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big data Value and Cities:   The PULSE Project

PULSE (Participatory Urban Living for Sustainable Environments)™  is a new international project funded by the European Commission (Horizon 2020) to undertake research and innovation in cities in Europe, the United States and Asia.  The project began at the close 2016 and will continue for three years. 

The PULSE Project will engage in a collaborative dialogue with a range of stakeholders across five global cities  -  Paris, Barcelona, Birmingham, New York and Singapore  -  to transform public health from a reactive to a predictive system, focused on both risk and resilience. 

The PULSE project will combine a unique Big Data ecosystem with innovative approaches to Big Data analytics. The Project will be the first to build an integrated systems-of-systems approach to public health challenges in cities.


The Pulse of the Smart City

The Pulse of the Smart City

Smart Cities and Communities at the Global Scale

The five cities with which we are collaborating  –  Paris, Barcelona, Birmingham, New York and Singapore –  can be defined as “Smart Cities”. 

"Smart Cities and Communities” embrace integrated IT infrastructure and solutions, and citizen services, across city sectors, including health. 

To accomplish the transformation of public health systems, and stimulate the development of intersectoral policy in cities, the PULSE Project will leverage large amounts of data from city governments, health systems, and citizens (via sensing technologies and social media).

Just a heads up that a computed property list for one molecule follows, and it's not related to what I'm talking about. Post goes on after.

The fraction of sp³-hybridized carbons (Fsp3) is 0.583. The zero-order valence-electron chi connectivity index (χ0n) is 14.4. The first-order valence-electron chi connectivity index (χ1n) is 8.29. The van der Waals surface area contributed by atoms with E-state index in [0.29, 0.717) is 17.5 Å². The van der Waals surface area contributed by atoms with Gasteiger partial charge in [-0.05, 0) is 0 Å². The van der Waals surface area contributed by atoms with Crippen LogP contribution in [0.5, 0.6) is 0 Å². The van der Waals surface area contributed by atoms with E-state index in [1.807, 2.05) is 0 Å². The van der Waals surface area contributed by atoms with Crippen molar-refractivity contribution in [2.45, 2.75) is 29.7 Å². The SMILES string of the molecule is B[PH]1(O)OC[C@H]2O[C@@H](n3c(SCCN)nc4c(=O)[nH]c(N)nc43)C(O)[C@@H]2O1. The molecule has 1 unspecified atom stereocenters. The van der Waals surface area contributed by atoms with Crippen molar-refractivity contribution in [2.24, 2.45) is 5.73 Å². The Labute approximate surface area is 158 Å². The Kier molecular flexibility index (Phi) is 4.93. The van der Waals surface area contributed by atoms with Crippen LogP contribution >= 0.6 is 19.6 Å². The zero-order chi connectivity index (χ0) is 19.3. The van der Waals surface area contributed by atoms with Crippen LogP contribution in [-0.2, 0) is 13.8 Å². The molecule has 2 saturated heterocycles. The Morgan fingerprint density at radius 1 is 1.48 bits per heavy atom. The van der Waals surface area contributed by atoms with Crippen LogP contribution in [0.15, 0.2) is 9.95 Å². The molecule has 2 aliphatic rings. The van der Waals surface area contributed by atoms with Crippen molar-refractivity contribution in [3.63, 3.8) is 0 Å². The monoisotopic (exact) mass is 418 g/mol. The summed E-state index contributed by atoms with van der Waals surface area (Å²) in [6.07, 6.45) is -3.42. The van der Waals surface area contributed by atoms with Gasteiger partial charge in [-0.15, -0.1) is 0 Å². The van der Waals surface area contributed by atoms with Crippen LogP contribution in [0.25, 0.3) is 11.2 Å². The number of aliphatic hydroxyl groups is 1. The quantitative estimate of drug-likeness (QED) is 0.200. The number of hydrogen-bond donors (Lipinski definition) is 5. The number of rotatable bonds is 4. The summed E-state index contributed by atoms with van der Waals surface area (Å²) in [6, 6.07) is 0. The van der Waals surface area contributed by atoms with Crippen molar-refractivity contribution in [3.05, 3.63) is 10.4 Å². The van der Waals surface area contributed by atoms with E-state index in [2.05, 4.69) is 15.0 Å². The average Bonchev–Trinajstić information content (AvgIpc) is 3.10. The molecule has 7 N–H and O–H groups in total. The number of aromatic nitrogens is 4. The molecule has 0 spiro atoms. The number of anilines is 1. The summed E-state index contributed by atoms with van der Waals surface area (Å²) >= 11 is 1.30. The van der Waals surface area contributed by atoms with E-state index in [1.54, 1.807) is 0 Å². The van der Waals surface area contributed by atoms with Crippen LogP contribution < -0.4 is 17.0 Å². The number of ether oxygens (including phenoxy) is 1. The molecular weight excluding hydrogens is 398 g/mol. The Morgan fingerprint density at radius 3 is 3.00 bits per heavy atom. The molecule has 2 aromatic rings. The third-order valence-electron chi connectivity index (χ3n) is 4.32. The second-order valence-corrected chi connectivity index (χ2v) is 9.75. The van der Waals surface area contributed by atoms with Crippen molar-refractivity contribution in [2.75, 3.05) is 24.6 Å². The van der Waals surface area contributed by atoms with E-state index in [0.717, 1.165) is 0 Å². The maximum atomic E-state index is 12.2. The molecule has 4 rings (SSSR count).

Cities are entering a fourth stage of modern transformational change, shaped by technological innovation ... Technologies influence patterns of behavior. Digital and mobile technologies are making the connections between service providers and users tighter, faster, more personal, and more comprehensive
— The President's Council of Advisors on Science and Technology 2016

Five Global Cities



Five Global Cities



our urbanized world 

We have chosen to work directly with cities in response to the EU Urban Agenda, the White House Smart Cities Initiative and the Singapore government's Smart Nation plan. 

The PULSE Project will act as a bridge between the European Innovation Partnership (EIP) on Smart Cities and Communities, and the WHO Healthy Cities initiative (Phase VI). 

The EIP on Smart Cities and Communities emphasizes the need for better planning, and a more participatory approach, in cities – an approach underscored by the Paris Declaration (2014) on EU integration of transport, health and the environment, and the Barcelona Declaration (2015) on integrated solutions to tackle air pollution and noise in EU cities. The goals of the WHO Healthy Cities initiative (Phase VI, 2014-2018) resonate with these priorities: targeting improved leadership and participatory governance for health; strengthened people-centered systems and public health capacity; and more resilient communities and supportive environments in cities. 


The global cities involved in the PULSE Project are members of several networks, e.g. EUROCITIES, C40Cities and 100 Resilient Cities. We will be leveraging these networks within the PULSE Project.